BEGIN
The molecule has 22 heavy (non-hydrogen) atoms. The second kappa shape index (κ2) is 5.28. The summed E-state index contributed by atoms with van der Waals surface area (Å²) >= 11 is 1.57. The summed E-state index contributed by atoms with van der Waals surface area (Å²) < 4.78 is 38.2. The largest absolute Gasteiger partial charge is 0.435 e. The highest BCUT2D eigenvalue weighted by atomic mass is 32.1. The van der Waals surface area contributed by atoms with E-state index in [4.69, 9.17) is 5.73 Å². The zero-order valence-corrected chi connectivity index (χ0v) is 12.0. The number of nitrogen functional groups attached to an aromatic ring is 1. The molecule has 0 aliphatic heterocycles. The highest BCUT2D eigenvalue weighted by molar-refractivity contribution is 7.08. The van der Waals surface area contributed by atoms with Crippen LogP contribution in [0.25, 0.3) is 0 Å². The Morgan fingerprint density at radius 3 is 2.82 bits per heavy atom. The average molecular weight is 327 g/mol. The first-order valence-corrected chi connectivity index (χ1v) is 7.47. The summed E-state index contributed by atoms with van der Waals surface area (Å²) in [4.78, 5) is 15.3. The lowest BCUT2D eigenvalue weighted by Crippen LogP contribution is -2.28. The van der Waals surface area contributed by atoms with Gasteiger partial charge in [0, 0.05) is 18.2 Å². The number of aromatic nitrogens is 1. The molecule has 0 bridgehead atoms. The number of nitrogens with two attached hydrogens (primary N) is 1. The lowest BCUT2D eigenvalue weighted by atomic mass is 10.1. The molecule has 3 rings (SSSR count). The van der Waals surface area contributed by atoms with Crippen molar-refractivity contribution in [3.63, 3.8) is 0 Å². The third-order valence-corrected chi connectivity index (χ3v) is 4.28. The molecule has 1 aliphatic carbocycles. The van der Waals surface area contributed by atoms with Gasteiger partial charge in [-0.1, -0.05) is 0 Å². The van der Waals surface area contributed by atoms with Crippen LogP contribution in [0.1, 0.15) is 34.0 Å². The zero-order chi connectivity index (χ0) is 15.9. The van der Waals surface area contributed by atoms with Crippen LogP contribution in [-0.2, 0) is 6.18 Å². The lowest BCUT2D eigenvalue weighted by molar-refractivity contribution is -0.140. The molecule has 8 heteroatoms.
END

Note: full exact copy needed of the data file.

The molecule has 22 heavy (non-hydrogen) atoms. The second kappa shape index (κ2) is 5.28. The summed E-state index contributed by atoms with van der Waals surface area (Å²) >= 11 is 1.57. The summed E-state index contributed by atoms with van der Waals surface area (Å²) < 4.78 is 38.2. The largest absolute Gasteiger partial charge is 0.435 e. The highest BCUT2D eigenvalue weighted by atomic mass is 32.1. The van der Waals surface area contributed by atoms with E-state index in [4.69, 9.17) is 5.73 Å². The zero-order valence-corrected chi connectivity index (χ0v) is 12.0. The number of nitrogen functional groups attached to an aromatic ring is 1. The molecule has 0 aliphatic heterocycles. The highest BCUT2D eigenvalue weighted by molar-refractivity contribution is 7.08. The van der Waals surface area contributed by atoms with Crippen LogP contribution in [0.25, 0.3) is 0 Å². The Morgan fingerprint density at radius 3 is 2.82 bits per heavy atom. The average molecular weight is 327 g/mol. The first-order valence-corrected chi connectivity index (χ1v) is 7.47. The summed E-state index contributed by atoms with van der Waals surface area (Å²) in [4.78, 5) is 15.3. The lowest BCUT2D eigenvalue weighted by Crippen LogP contribution is -2.28. The van der Waals surface area contributed by atoms with Gasteiger partial charge in [0, 0.05) is 18.2 Å². The number of aromatic nitrogens is 1. The molecule has 0 bridgehead atoms. The number of nitrogens with two attached hydrogens (primary N) is 1. The lowest BCUT2D eigenvalue weighted by atomic mass is 10.1. The molecule has 3 rings (SSSR count). The van der Waals surface area contributed by atoms with Crippen molar-refractivity contribution in [3.63, 3.8) is 0 Å². The third-order valence-corrected chi connectivity index (χ3v) is 4.28. The molecule has 1 aliphatic carbocycles. The van der Waals surface area contributed by atoms with Gasteiger partial charge in [-0.1, -0.05) is 0 Å². The van der Waals surface area contributed by atoms with Crippen LogP contribution in [0.1, 0.15) is 34.0 Å². The zero-order chi connectivity index (χ0) is 15.9. The van der Waals surface area contributed by atoms with Crippen LogP contribution in [-0.2, 0) is 6.18 Å². The lowest BCUT2D eigenvalue weighted by molar-refractivity contribution is -0.140. The molecule has 8 heteroatoms.